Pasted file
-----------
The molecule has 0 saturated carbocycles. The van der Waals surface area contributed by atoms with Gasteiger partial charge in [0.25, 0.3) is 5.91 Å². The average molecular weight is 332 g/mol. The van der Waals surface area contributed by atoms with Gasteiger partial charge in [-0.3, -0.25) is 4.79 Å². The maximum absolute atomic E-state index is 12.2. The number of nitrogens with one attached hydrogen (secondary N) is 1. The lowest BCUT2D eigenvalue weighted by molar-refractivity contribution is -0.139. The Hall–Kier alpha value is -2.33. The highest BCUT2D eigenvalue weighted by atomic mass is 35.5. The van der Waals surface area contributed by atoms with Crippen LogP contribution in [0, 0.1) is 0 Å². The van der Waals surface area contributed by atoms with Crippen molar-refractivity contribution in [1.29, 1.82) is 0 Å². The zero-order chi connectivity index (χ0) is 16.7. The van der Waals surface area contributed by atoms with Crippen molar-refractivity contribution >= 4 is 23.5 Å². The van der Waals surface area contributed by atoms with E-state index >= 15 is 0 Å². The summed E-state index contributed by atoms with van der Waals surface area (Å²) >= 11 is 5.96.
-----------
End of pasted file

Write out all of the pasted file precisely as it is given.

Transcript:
The molecule has 0 saturated carbocycles. The van der Waals surface area contributed by atoms with Gasteiger partial charge in [0.25, 0.3) is 5.91 Å². The average molecular weight is 332 g/mol. The van der Waals surface area contributed by atoms with Gasteiger partial charge in [-0.3, -0.25) is 4.79 Å². The maximum absolute atomic E-state index is 12.2. The number of nitrogens with one attached hydrogen (secondary N) is 1. The lowest BCUT2D eigenvalue weighted by molar-refractivity contribution is -0.139. The Hall–Kier alpha value is -2.33. The highest BCUT2D eigenvalue weighted by atomic mass is 35.5. The van der Waals surface area contributed by atoms with Crippen LogP contribution in [0, 0.1) is 0 Å². The van der Waals surface area contributed by atoms with Crippen molar-refractivity contribution in [1.29, 1.82) is 0 Å². The zero-order chi connectivity index (χ0) is 16.7. The van der Waals surface area contributed by atoms with Crippen molar-refractivity contribution >= 4 is 23.5 Å². The van der Waals surface area contributed by atoms with E-state index >= 15 is 0 Å². The summed E-state index contributed by atoms with van der Waals surface area (Å²) >= 11 is 5.96.